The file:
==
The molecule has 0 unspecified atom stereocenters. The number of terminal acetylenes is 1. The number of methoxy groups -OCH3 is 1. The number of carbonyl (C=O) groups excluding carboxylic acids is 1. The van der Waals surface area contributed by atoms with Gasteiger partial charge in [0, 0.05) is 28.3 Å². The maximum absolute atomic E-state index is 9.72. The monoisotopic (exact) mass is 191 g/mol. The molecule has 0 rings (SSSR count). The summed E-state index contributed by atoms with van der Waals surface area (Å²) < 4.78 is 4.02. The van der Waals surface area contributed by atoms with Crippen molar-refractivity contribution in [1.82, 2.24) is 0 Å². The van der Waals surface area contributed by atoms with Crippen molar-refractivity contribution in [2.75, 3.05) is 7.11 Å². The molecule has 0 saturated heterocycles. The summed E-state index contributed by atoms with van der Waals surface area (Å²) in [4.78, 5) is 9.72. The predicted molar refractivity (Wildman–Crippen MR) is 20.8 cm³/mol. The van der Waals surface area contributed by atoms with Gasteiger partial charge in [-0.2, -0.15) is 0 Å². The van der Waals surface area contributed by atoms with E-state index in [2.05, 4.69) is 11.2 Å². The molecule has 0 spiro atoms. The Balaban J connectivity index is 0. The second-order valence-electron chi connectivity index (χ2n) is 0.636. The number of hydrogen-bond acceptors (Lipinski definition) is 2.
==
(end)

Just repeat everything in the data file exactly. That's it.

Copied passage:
The molecule has 0 unspecified atom stereocenters. The number of terminal acetylenes is 1. The number of methoxy groups -OCH3 is 1. The number of carbonyl (C=O) groups excluding carboxylic acids is 1. The van der Waals surface area contributed by atoms with Gasteiger partial charge in [0, 0.05) is 28.3 Å². The maximum absolute atomic E-state index is 9.72. The monoisotopic (exact) mass is 191 g/mol. The molecule has 0 rings (SSSR count). The summed E-state index contributed by atoms with van der Waals surface area (Å²) < 4.78 is 4.02. The van der Waals surface area contributed by atoms with Crippen molar-refractivity contribution in [1.82, 2.24) is 0 Å². The van der Waals surface area contributed by atoms with Crippen molar-refractivity contribution in [2.75, 3.05) is 7.11 Å². The molecule has 0 saturated heterocycles. The summed E-state index contributed by atoms with van der Waals surface area (Å²) in [4.78, 5) is 9.72. The predicted molar refractivity (Wildman–Crippen MR) is 20.8 cm³/mol. The van der Waals surface area contributed by atoms with Gasteiger partial charge in [-0.2, -0.15) is 0 Å². The van der Waals surface area contributed by atoms with E-state index in [2.05, 4.69) is 11.2 Å². The molecule has 0 spiro atoms. The Balaban J connectivity index is 0. The second-order valence-electron chi connectivity index (χ2n) is 0.636. The number of hydrogen-bond acceptors (Lipinski definition) is 2.